Table 5. Regulations and normativities in Mexico (own work).
Secretariat of the Environment and Natural Resources (SEMARNAT)Attention to natural resources, biodiversity, hazardous waste, and industrial urban environmental problems.
General Law on Ecological Equilibrium and Environmental Protection (LGEEPA, 1988)Environmental Impact Assessment, Hazardous Waste, Prevention and Control of Atmospheric Pollution.
Political Constitution of the Mexican United States (24 February 2017)Article 115 III (Responsibility to collect waste), Transients 17 (Protection and care of the environment) and 19 (Regulation and supervision of integral waste control)
General Law for the Prevention and Integral Management of WasteProtection of the environment in the field of prevention and integrated management of waste in the national territory with the aim of guaranteeing a healthy environment and promoting sustainable development. This through the prevention and integral management of hazardous waste, urban solid residues and special handling.
NOM-161-SEMARNAT-2011Establishes the criteria for classifying waste and determining which are subject to management plans, the procedure for their inclusion or exclusion, and the elements and procedures for the formulation of management plans.
NOM-027-SCT2/2009Land transport of hazardous materials and waste, special and additional specifications for containers, packaging, intermediate bulk containers, portable tanks and transport of hazardous substances and waste materials.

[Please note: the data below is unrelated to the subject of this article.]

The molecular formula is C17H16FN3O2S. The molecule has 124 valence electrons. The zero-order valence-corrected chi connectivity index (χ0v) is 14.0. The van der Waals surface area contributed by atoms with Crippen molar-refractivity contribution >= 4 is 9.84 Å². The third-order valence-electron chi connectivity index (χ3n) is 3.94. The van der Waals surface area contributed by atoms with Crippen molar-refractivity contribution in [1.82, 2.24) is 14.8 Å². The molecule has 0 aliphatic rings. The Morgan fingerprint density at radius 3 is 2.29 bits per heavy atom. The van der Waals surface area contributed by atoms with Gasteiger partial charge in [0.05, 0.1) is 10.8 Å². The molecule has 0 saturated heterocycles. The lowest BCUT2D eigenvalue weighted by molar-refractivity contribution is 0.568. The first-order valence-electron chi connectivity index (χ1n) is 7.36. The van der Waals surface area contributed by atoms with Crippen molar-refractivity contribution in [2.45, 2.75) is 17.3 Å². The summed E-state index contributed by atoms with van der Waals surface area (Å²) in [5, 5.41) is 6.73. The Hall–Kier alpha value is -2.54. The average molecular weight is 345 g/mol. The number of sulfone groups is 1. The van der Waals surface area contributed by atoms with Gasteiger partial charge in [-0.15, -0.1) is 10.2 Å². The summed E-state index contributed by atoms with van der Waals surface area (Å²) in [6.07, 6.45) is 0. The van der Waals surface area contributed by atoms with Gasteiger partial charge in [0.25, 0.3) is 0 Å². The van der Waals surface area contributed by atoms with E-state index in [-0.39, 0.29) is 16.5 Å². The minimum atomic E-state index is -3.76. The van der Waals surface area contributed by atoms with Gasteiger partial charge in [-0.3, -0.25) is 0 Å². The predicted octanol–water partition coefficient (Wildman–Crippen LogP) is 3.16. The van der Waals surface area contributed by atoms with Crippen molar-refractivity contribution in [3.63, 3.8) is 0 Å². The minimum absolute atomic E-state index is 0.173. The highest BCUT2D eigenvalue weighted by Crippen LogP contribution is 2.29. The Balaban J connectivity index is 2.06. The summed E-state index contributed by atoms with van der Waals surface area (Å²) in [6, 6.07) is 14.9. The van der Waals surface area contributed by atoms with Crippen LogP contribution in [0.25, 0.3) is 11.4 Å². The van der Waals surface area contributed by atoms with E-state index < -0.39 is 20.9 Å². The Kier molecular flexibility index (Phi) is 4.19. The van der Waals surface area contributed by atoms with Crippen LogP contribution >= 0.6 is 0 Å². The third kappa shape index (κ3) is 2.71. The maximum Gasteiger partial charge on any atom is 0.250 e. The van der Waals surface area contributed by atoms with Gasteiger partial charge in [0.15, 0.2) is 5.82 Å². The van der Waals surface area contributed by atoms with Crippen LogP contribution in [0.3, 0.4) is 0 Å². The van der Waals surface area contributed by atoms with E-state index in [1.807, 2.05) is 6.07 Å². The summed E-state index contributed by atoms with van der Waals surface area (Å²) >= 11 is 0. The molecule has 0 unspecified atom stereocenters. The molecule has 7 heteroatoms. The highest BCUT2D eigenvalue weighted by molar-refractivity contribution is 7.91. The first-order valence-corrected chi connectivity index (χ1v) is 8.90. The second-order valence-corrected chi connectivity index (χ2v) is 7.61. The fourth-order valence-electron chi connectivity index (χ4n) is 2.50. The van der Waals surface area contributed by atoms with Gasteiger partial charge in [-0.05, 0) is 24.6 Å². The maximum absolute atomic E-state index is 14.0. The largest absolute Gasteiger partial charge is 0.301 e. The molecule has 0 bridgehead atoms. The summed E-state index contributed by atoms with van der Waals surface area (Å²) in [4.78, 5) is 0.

NOM-052-SEMARNAT-2005Establishes the characteristics, procedure for identification, classification and lists of hazardous waste (Diario Oficial de la Federación (Official Journal of the Federation), 23 June 2006).
ISO-14001Environmental Management
ISO-26000Social Responsibility
Basel ConventionRegulates the movement of hazardous wastes and recyclables and promotes their environmental management.
Rotterdam ConventionPromotes shared responsibility in international trade for certain hazardous chemicals and promote their efficient management in order to protect human health and the environment.
Stockholm ConventionProtects human health and the environment from the adverse effects of Persistent Organic Pollutants.
Table 6. Regulations and normativities in Japan (own work).
Table 6. Regulations and normativities in Japan (own work).
Basel ConventionRegulates the movement of hazardous wastes and recyclables and promotes their environmental management.
The Japanese End-of-Life Vehicle Recycling LawEstablishment of the characteristics to be met for the disposal of end-of-life vehicles and their components.
Table 7. Regulations and normativities in the European Union (own work).
Table 7. Regulations and normativities in the European Union (own work).
Basel ConventionRegulates the movement of hazardous wastes and recyclables and promotes their environmental management.